The Milliner’s Workshop hails from a later phase in Picasso's Cubism that came after the analytical phase of his earlier works. It's his first large scale painting, almost the size of a shop's window.

What Picasso depicted is the interior of a hat maker's shop; one just like it was open for business outside his apartment. On the right side of the image, a man peeks through an open door.

Considering that gifting a woman a hat was highly regarded as a chivalrous gesture, Picasso offers a delightful social convention of Parisian society.

Pablo Picasso, Head of a Horse, Sketch for Guernica, Paris, May 2, 1937, oil on canvas, Museo Nacional Centro de Arte Reina Sofia, Madrid


After the bombing of the civilian city of Guernica, Spain, Picasso rallied against such brutality in a commissioned mural to be displayed at the World Fair in Paris. The study sketch of Head of a Horse serves as an outcry against this and all acts of war, and it became an important symbol in Picasso's Guernica of 1937.

Guernica returned to his homeland only after its people enjoyed freedom from government oppression. This sketch typically hangs in an adjacent gallery where Guernica is on view at the Museo Nacional Centro de Arte Reina Sofia, Madrid.


René and Jacqueline de la Baume Dürbach, Guernica Tapestry, after Pablo Picasso, commissioned 1955, wool, Mrs. Nelson A. Rockefeller


The Guernica Tapestry was commissioned by Picasso from René and Jacqueline de la Baume Dürrbach in the liking of the 1937 painting.

It was purchased by Nelson Rockefeller for the United Nations. The tapestry became the center of controversy when it was covered behind a blue curtain as Colin Powell rallied for war to the Security Council in 2003. It was moved to London's Whitechapel Gallery in 2009 and has been on indefinite loan to the San Antonio Museum of Art since 2012.

Click here for a CultureMap video of the hanging of the tapestry at MFAH with remarks by Alison de Lima Greene and Carmen Giménez.

Pablo Picasso, Skull, 1943, bronze, one of two unnumbered proofs, Private collection


In French, this Skull would have been called a death's head. Picasso didn't flee Paris like many of his contemporaries in light of World War II. He didn't feel an immediate personal threat, perhaps confident due to his international notoriety.

But he thought it was important to document the horrors of the era. In that effort, Picasso joined the communist party and fought for peace. 

Pablo Picasso, The Maids of Honor (Las Meninas, after Velázquez), La Californie, Aug.17, 1957, oil on canvas, Museu Picasso, Barcelona, gift of the artist, 1968


There's no mistaking what roused this somewhat comical composition. The subjects of Diego Velázquez's Las Meninasa painting Picasso knew very well from his visits to El Prado, are obvious, though he wouldn't have been in Spain for at least 20 years when he crafted The Maids of Honor.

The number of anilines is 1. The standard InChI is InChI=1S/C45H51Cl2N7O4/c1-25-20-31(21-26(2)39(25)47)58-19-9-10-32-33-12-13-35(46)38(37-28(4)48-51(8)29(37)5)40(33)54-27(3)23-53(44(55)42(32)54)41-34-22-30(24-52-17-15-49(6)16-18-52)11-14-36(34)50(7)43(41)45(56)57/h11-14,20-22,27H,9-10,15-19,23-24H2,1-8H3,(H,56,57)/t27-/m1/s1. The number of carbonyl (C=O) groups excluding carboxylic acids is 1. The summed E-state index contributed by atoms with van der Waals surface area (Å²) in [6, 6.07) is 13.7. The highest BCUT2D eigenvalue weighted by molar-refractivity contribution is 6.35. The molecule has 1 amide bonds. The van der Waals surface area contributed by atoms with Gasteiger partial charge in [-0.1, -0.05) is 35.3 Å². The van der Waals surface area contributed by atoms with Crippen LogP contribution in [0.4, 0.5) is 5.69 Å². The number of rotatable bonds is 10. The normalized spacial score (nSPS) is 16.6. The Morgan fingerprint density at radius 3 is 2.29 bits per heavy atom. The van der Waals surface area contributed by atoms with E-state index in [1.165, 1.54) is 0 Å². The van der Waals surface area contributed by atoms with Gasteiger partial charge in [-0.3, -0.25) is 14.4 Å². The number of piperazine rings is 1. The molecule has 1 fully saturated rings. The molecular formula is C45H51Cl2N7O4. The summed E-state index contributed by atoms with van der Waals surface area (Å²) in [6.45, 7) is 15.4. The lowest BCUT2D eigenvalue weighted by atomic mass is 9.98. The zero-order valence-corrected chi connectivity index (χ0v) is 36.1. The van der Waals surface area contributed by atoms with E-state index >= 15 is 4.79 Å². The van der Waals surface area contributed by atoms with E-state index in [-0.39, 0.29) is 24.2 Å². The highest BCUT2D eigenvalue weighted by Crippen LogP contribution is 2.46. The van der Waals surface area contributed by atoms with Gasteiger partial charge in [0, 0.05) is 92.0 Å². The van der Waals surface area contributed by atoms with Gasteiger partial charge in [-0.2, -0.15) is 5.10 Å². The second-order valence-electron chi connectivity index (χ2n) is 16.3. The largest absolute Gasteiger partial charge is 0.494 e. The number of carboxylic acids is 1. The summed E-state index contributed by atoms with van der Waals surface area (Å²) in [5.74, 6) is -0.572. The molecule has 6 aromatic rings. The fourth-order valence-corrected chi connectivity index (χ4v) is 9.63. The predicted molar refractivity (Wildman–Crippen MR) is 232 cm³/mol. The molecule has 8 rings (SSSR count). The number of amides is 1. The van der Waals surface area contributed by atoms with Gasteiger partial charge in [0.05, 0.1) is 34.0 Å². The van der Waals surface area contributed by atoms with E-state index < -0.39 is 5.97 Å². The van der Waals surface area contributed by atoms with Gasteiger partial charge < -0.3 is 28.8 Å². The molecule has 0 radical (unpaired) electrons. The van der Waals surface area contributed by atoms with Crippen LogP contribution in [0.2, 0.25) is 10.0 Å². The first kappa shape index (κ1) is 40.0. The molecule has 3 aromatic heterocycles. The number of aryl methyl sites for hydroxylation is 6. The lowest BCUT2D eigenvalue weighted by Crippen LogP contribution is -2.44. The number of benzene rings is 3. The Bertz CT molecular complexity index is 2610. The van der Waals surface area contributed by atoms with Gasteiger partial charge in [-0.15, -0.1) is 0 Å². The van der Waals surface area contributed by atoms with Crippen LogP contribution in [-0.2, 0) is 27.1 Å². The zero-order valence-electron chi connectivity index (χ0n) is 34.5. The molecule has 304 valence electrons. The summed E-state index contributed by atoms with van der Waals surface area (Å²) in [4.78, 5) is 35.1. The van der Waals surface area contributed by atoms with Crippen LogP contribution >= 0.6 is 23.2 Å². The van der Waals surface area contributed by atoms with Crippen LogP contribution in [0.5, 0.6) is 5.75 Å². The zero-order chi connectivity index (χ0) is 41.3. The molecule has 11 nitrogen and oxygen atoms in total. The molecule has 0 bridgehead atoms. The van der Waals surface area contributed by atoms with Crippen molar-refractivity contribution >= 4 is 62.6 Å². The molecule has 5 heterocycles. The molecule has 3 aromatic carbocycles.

This was one of 44 variations Picasso painted of Las Meninas. What's humorous is the proportions of the regal characters against the artist, who is towering above them on the right side of the canvas. 

Pablo Picasso, Reclining Woman Reading, 1960, oil on canvas, Collection of the Modern Art Museum of Fort Worth, museum purchase, The Benjamin J. Tillar Memorial Trust


A new modernism suffused Picasso's style in the 1960s, a happier time for the artist now married to his second wife, Jacqueline Roque, and living near Cannes.

Reclining Woman Reading isn't a portrait of Roque, but a tribute to the great sleeping nudes of his predecessors like Titian's Venus of Urbino or Édouard Manet's Olympia.

Except this contemporary goddess is reading a paperback book in all her glory, supported by an avant garde lounger.

Pablo Picasso, Woman with Outstretched Arms, Cannes, La Californie, 1961, painted iron and metal sheeting, the MFAH, gift of the Esther Florence Whitney Goodrich Foundation


Houstonians are familiar with Picasso's whimsical Woman with Outstretched Arms, a major holding of MFAH's permanent collection.

Picasso was 80 years old when he collaborated with a man who owned a scrap metal shop and offered to shape iron to Picasso's specifications. Picasso would take the raw material and fashion tongue-in-cheek sculptures like this woman, who appears prepared to welcome viewers with a warm embrace.

Pablo Picasso, The Kiss, 1969, oil on canvas, Private collection, New York


As this interview was taped on Valentine's Day, it was fitting that our journey with Alison de Lima Greene concludes with this sensual oil on canvas. 

Picasso loved women, and many women mused many of his paintings, drawings, sketches and sculptures. Perhaps women bestowed Picasso with his artistic genius, a label that's often thrown around in good nature, though not always deserved.

Picasso is one of those exceptions.

Related City Guide Listings